De l’Etoile SK. Infant-directed singing: a theory for clinical intervention. Music Therapy Perspectives.2006; 24:22–29.
This literature review substantiates the therapeutic potential of infant-directed singing, particularly for at-risk mother/infant pairs, emphasizing its positive impact on enhancing parent-infant relationships. The findings suggest that incorporating singing into interactions between at-risk mothers and infants may offer therapeutic benefits, contributing to the overall well-being of both parties. The recognition of singing as a potentially valuable tool in supporting and strengthening these relationships underscores its significance in interventions aimed at fostering positive outcomes for vulnerable parent-infant pairs. As a result, these insights may guide the development of targeted interventions or programs that leverage the therapeutic qualities of infant-directed singing to promote healthier and more resilient connections within at-risk populations.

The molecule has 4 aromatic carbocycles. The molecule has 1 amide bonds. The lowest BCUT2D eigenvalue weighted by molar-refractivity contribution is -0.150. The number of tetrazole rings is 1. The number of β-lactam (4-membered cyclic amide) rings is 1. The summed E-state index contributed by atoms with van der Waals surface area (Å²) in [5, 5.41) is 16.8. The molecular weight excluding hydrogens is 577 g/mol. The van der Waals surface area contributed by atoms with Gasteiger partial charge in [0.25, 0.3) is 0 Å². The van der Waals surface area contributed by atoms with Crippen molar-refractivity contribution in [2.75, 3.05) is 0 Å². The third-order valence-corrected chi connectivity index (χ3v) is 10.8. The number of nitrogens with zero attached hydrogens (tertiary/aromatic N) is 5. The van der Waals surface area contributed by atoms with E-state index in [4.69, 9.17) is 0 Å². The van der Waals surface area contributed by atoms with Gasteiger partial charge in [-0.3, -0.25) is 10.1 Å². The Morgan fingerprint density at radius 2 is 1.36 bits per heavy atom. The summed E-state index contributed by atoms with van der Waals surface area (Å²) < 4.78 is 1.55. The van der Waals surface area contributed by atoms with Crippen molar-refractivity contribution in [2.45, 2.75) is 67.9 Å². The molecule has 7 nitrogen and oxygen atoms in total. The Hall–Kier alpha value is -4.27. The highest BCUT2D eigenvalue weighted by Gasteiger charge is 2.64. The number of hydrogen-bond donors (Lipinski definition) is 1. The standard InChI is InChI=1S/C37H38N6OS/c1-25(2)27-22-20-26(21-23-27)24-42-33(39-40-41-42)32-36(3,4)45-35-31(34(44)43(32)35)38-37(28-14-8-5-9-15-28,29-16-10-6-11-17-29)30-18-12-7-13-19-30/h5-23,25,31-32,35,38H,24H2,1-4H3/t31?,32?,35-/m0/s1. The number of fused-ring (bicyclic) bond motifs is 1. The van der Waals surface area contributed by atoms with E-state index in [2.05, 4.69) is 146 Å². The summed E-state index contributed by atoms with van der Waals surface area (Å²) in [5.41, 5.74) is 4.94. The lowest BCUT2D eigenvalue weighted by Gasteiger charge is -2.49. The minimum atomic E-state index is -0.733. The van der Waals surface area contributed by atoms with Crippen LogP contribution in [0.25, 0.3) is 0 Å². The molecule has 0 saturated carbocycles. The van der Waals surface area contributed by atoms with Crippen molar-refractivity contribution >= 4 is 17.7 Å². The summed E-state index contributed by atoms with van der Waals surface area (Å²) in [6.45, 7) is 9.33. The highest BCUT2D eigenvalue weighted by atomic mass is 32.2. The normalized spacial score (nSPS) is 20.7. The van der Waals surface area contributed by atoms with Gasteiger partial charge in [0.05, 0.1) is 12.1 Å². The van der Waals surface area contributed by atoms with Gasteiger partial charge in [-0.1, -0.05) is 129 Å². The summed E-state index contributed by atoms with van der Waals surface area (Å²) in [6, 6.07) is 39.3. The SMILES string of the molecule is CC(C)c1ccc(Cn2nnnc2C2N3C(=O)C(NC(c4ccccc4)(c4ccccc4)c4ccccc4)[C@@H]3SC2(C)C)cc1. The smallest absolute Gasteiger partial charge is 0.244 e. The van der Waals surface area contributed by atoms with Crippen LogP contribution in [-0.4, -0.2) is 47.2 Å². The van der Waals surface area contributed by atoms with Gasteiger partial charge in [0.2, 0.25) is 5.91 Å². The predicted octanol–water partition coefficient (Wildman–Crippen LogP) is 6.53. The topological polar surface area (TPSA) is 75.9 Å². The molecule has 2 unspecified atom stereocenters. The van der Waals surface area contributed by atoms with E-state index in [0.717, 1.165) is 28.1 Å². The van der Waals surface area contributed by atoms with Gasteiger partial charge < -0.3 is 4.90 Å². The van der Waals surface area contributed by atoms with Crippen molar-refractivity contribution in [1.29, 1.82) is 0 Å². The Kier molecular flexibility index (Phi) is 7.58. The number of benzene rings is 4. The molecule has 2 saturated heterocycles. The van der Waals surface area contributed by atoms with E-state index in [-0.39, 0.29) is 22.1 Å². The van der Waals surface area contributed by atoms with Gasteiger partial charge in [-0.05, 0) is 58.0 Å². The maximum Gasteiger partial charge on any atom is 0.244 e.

Nakata T, Trehub SE. Infants’ responsiveness to maternal speech and singing. Infant Behavior and Development. 2004; 27: 455–456.
The study highlights that the stereotypical and repetitive nature of maternal singing can foster moderate arousal levels in infants, sustaining their attention. This stands in contrast to the more variable nature of speech, which may lead to cycles of heightened arousal, gaze aversion, and re-engagement. The findings suggest that the predictable rhythm of maternal singing contributes to improved parent-infant relationships. Additionally, the regular pulse of music is identified as a factor that enhances emotional coordination between mothers and infants. Recognizing the impact of maternal singing on arousal levels and emotional synchronization underscores the potential benefits of incorporating music into early parent-infant interactions, fostering a more harmonious and engaging environment for the crucial development of parent-child bonds.